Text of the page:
- Business Motivation Metamodel (BMM) – Is used for scenario planning and requirements realization. It has been used in the Metamodel for Performance-Driven Government (MPG) sponsored by the OMB and in standardization processes at OMG. BMM provides a structure for developing, communicating, and managing operational plans in an organized manner and will be very useful in the development of NIEM IEPDs.
- Unified Modeling Language™ (UML®) – Provides capabilities through which the semantics and structure of a domain (e.g., DOJ, DHS, etc.) can be captured in a Platform Independent representation. The model can then be mapped to one or many Platform Specific Models and Architectures (e.g., Web Services, XML, Java, C++, SOA, Cloud computing models), allowing for NIEM implementations that are designed once and implemented using multiple platform technologies. In addition, the large ecosystem of UML tool providers and vendors can be mobilized into service in support of NIEM IEPD development through a standard NIEM profile that will essentially provide a UML Specific language for NIEM and IEPD definition within UML tools, overnight creating a large NIEM tool ecosystem.
- Meta Object Facility (MOF™) and the XML Model Interchange Standards (XMI®) – Assure that models developed for NIEM will be portable across many modeling tools assuring vendor independence and re-usability by providing the portable & interoperable underpinnings for UML based tools.
PROHIBIT “DATA LOCK DOWN” – “Data Independence,” also sometimes called “data interoperability” or “data portability” is a lynchpin of most efforts at technologically-enabled data sharing and, equally important, of technologies to protect privacy and civil liberties. There was broad agreement among and between participating government leaders and industry representatives that standards and technologies enabling such data independence must be acquired, implemented, encouraged, and further developed. Conversely, technologies, standards, policies, and commercial business practices that discourage or prevent such data independence must be prohibited: in standards development and implementation; in federal acquisition regulations; and in federal contracting requirements. Software and other products whose purveyors seek to “lock down” departments and agencies’ own data – though, e.g., the use of proprietary xml or other coding or through license restrictions or other restrictive business practices – attempt to prevent data from being portable from one type of analytical platform, technology, or software, to others, should be prohibited to the greatest extent possible. There was wide agreement also, including among industry competitors participating in the conference, that implementation of a “level playing field” across the federal government, so that technologies can robustly compete but not by attempting to lock down customer data, should also be advanced as quickly as possible. The PM/ISE’s office, the NIEM program, OMB, ODNI, and other key USG entities, should work immediately with industry leaders to develop federal acquisition standards, contract clauses, and other methods to ensure that these goals are met as rapidly as possible. Specifically, there was agreement that the federal government should:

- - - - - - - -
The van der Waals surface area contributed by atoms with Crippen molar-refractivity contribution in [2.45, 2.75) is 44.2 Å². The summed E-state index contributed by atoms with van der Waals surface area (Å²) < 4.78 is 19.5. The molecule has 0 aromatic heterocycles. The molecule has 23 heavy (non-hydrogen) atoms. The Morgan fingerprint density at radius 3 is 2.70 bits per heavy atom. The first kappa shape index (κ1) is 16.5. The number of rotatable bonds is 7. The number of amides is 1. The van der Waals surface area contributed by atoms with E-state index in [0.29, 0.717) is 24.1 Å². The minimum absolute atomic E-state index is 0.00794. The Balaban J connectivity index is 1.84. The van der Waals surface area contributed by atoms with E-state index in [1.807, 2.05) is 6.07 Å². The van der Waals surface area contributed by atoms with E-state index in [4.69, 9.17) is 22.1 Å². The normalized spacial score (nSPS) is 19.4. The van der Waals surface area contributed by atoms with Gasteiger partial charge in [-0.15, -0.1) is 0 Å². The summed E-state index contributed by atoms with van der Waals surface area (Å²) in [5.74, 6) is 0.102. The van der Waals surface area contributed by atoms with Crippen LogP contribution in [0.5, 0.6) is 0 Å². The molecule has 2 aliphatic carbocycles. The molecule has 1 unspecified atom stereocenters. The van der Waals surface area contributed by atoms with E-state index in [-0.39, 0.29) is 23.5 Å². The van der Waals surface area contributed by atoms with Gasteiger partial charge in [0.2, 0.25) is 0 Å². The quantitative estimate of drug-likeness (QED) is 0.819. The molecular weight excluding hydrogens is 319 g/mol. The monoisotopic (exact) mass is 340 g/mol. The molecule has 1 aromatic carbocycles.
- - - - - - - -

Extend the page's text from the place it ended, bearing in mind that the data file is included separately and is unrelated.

- Modify procurement and acquisition rules to require that all government customer data always remain fully transferable and interoperable regardless of what new or legacy software or other platforms are used;
- Ensure that Requests for Proposal and other government contracting vehicles prohibit any technological, licensing, or other means to “lock down” customer data;
- Include in such contracting vehicles a 90-day demonstration period to ensure that promised data independence/interoperability is actually delivered, with the ability to void the contract if the technology fails in this regard; and
- Ensure the government’s ability to void any procurement contracts if the required degree of data independence/interoperability is not actually delivered.
DRIVE STANDARDS – Standards organizations derive their agenda from that of their participants; therefore it is critical that PM-ISE, the NIEM PMO, OMG and other stakeholders in information sharing participate in standards efforts. Standards accelerate innovation rather than impede it; participation stimulates directed innovation in support of the mission. It is important to direct efforts toward the solution of ISE challenges.